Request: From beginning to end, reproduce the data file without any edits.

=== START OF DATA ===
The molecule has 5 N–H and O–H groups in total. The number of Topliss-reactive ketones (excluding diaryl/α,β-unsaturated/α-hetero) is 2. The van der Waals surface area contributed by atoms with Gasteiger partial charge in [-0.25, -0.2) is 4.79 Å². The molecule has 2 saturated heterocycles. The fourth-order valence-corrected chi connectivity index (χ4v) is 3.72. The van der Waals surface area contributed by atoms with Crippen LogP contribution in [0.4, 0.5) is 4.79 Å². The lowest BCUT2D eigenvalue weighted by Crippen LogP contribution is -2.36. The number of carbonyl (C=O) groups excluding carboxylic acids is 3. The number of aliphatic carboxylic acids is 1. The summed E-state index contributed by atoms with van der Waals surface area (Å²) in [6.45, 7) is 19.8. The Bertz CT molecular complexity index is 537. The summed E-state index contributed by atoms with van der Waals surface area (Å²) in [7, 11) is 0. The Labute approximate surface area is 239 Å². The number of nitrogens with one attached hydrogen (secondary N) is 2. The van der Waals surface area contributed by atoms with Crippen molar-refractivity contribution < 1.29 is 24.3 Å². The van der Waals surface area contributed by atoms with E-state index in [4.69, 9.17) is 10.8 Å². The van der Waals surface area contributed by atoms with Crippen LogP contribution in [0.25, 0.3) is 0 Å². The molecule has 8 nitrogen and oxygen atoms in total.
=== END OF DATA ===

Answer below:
The molecule has 5 N–H and O–H groups in total. The number of Topliss-reactive ketones (excluding diaryl/α,β-unsaturated/α-hetero) is 2. The van der Waals surface area contributed by atoms with Gasteiger partial charge in [-0.25, -0.2) is 4.79 Å². The molecule has 2 saturated heterocycles. The fourth-order valence-corrected chi connectivity index (χ4v) is 3.72. The van der Waals surface area contributed by atoms with Crippen LogP contribution in [0.4, 0.5) is 4.79 Å². The lowest BCUT2D eigenvalue weighted by Crippen LogP contribution is -2.36. The number of carbonyl (C=O) groups excluding carboxylic acids is 3. The number of aliphatic carboxylic acids is 1. The summed E-state index contributed by atoms with van der Waals surface area (Å²) in [6.45, 7) is 19.8. The Bertz CT molecular complexity index is 537. The summed E-state index contributed by atoms with van der Waals surface area (Å²) in [7, 11) is 0. The Labute approximate surface area is 239 Å². The number of nitrogens with one attached hydrogen (secondary N) is 2. The van der Waals surface area contributed by atoms with Crippen molar-refractivity contribution < 1.29 is 24.3 Å². The van der Waals surface area contributed by atoms with E-state index in [4.69, 9.17) is 10.8 Å². The van der Waals surface area contributed by atoms with Crippen LogP contribution in [0.25, 0.3) is 0 Å². The molecule has 8 nitrogen and oxygen atoms in total.